Ideally we would like to store our flight measurements. We will have telemetry and can store everything that is down-linked, but there is a risk in doing that. If we use a more expensive unit, then we can have “on-board ” storage. This is mission critical if the telemetry link malfunctions. The aircraft will still fly itself to the runway on auto navigation and we can try again if we have the gas and a second balloon.

Another issue is the rate of poling of the GPS data. We need more than once a second or we could miss our top speed by hundreds of kilometers and hour. This means simply poling of maybe 20 times a second. This rate is easily supported by our telemetry so we will get an instant top speed on the ground before it lands. Something that a basic unit will not be configured to do.

Specifications for the NovAtel Unit.

This is not the one that records, nor is it the top of the vibration resistant unit, but it is very well placed to do the job, after all, we can record the data on other equipment before it is sent to the telemetry system. The cost of the export License is probably $5K and the cost of the unit will be another $5K making a grand total of $10K. The Export License checks your usage of the device and makes sure that you are not a group building a missile for nefarious reasons.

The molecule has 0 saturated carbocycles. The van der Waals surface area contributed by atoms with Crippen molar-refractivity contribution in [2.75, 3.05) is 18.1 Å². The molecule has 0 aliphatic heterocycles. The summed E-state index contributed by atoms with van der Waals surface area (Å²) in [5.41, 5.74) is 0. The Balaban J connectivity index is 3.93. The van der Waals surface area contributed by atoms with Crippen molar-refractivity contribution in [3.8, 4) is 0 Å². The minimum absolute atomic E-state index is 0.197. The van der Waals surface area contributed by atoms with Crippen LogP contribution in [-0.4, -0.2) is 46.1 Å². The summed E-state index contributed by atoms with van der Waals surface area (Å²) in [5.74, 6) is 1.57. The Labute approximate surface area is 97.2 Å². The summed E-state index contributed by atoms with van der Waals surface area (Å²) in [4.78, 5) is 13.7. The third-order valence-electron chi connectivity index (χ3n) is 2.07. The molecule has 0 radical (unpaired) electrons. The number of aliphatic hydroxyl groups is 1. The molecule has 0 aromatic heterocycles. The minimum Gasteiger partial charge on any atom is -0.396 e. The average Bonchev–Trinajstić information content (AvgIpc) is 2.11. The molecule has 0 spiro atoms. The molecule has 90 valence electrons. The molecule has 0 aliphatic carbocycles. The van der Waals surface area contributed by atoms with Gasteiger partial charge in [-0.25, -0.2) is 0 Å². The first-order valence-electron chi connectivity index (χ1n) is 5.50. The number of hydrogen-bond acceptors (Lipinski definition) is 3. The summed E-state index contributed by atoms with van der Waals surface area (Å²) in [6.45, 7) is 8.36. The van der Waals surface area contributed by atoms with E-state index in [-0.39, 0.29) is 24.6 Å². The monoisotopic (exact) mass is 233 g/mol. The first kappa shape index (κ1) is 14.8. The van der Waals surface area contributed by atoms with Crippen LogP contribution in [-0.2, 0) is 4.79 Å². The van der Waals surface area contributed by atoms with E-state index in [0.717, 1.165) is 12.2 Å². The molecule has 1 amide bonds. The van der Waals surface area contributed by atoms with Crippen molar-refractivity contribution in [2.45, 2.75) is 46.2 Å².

The following from NovAtel’s documentation:

The dual-frequency OEM615 offers future ready, precise positioning for space constrained applications. Backward compatible with NovAtel’s popular OEMV-1 form factor, the OEM615 provides the most efficient way to bring powerful Global Navigation Satellite System (GNSS) capable products to market quickly.


  • Increased satellite availability with GLONASS tracking
  • L1, L2, L2C, B1 and E1 signal tracking
  • GLIDE smoothing algorithm
  • RT-2®, ALIGN and RAIM firmware options
  • SPAN® INS functionality


  • Proven NovAtel technology
  • Easy to integrate
  • Low power consumption
  • API reduces hardware requirements and system complexity


System Type


General Info

Length (mm)

Width/Diameter (mm)

Height (mm)

Weight (g)

Typical Power Consumption (W)





Max Num of Frequency


Number of Com Ports

CAN Bus  2
USB Device  1


Accuracy (RMS)
Single Point L1 1.5m
Single Point L1/L2 1.2m
SBAS 0.6m
DGPS 0.4m
RT-2® 1 cm + 1 ppm

Designed with Performance and the Future In Mind

The OEM615 tracks all current and upcoming GNSS constellations and satellite signals including GPS, GLONASS, Galileo, BeiDou and QZSS. It features configurable channels to optimize satellite availability in any condition, no matter how challenging. The OEM615 is software upgradable to track future signals as they become available. Maximizing satellite availability and optimizing GNSS signal usage now, and in the future, ensures consistent, high performance GNSS positioning.

– See more at:

Dimensions 46 × 71 × 11 mm
Weight <24 g
Input voltage +3.3 VDC ±5%
Power Consumption11
GPS L1/L2 <1.0 W
all on 1.2 W
Antenna LNA Power
Input voltage 6 VDC-12 VDC
Output voltage 5.0 VDC
Max output current 100 mA

3 LVTTL up to 921,600 bps
2 CAN Bus12 1 Mbps
1 USB 12 Mbps
Pulse Per Second (PPS) output
Operating -40°C to +85°C
Storage -55°C to +95°C
Humidity 95% non-condensing
Random MIL-STD 810G
(Cat 24, 7.7 g RMS)
Sinusoidal IEC 60068-2-6
Bump ISO 9022-31-06 (25 g)
Shock MIL-STD-810G (40 g)
Survival (75 g)